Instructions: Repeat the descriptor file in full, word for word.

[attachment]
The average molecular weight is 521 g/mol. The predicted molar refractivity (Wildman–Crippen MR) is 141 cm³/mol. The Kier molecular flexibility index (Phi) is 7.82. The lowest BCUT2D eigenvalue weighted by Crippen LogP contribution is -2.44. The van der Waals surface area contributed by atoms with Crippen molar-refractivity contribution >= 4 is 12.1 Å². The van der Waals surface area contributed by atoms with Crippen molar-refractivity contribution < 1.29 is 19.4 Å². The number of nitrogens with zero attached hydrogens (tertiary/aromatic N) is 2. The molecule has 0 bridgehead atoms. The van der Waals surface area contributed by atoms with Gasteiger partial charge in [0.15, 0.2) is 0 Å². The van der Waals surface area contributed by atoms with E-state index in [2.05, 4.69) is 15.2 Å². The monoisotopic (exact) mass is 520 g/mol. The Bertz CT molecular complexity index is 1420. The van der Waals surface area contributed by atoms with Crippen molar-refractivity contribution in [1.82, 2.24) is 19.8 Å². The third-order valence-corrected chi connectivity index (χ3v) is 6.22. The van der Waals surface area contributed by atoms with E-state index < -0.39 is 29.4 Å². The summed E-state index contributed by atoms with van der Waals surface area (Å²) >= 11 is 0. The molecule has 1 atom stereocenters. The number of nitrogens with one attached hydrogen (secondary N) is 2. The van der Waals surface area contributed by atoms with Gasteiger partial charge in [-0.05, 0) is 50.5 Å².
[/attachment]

The average molecular weight is 521 g/mol. The predicted molar refractivity (Wildman–Crippen MR) is 141 cm³/mol. The Kier molecular flexibility index (Phi) is 7.82. The lowest BCUT2D eigenvalue weighted by Crippen LogP contribution is -2.44. The van der Waals surface area contributed by atoms with Crippen molar-refractivity contribution >= 4 is 12.1 Å². The van der Waals surface area contributed by atoms with Crippen molar-refractivity contribution < 1.29 is 19.4 Å². The number of nitrogens with zero attached hydrogens (tertiary/aromatic N) is 2. The molecule has 0 bridgehead atoms. The van der Waals surface area contributed by atoms with Gasteiger partial charge in [0.15, 0.2) is 0 Å². The van der Waals surface area contributed by atoms with E-state index in [2.05, 4.69) is 15.2 Å². The monoisotopic (exact) mass is 520 g/mol. The Bertz CT molecular complexity index is 1420. The van der Waals surface area contributed by atoms with Crippen molar-refractivity contribution in [1.82, 2.24) is 19.8 Å². The third-order valence-corrected chi connectivity index (χ3v) is 6.22. The van der Waals surface area contributed by atoms with E-state index < -0.39 is 29.4 Å². The summed E-state index contributed by atoms with van der Waals surface area (Å²) >= 11 is 0. The molecule has 1 atom stereocenters. The number of nitrogens with one attached hydrogen (secondary N) is 2. The van der Waals surface area contributed by atoms with Gasteiger partial charge in [-0.05, 0) is 50.5 Å².